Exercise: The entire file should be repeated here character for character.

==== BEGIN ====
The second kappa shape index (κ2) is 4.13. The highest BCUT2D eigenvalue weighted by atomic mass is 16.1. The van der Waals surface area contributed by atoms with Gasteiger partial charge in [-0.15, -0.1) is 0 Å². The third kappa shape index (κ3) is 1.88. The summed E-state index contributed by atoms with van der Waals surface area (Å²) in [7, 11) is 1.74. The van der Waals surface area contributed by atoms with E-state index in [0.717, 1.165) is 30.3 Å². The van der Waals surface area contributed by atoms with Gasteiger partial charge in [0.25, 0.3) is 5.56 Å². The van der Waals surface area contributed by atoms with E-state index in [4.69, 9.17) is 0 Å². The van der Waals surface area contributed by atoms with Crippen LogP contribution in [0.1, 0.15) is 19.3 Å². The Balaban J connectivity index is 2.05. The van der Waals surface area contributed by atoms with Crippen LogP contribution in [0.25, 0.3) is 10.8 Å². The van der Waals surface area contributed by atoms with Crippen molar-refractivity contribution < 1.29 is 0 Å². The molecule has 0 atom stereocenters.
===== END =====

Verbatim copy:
The second kappa shape index (κ2) is 4.13. The highest BCUT2D eigenvalue weighted by atomic mass is 16.1. The van der Waals surface area contributed by atoms with Gasteiger partial charge in [-0.15, -0.1) is 0 Å². The third kappa shape index (κ3) is 1.88. The summed E-state index contributed by atoms with van der Waals surface area (Å²) in [7, 11) is 1.74. The van der Waals surface area contributed by atoms with E-state index in [0.717, 1.165) is 30.3 Å². The van der Waals surface area contributed by atoms with Gasteiger partial charge in [0.25, 0.3) is 5.56 Å². The van der Waals surface area contributed by atoms with E-state index in [4.69, 9.17) is 0 Å². The van der Waals surface area contributed by atoms with Crippen LogP contribution in [0.1, 0.15) is 19.3 Å². The Balaban J connectivity index is 2.05. The van der Waals surface area contributed by atoms with Crippen LogP contribution in [0.25, 0.3) is 10.8 Å². The van der Waals surface area contributed by atoms with Crippen molar-refractivity contribution < 1.29 is 0 Å². The molecule has 0 atom stereocenters.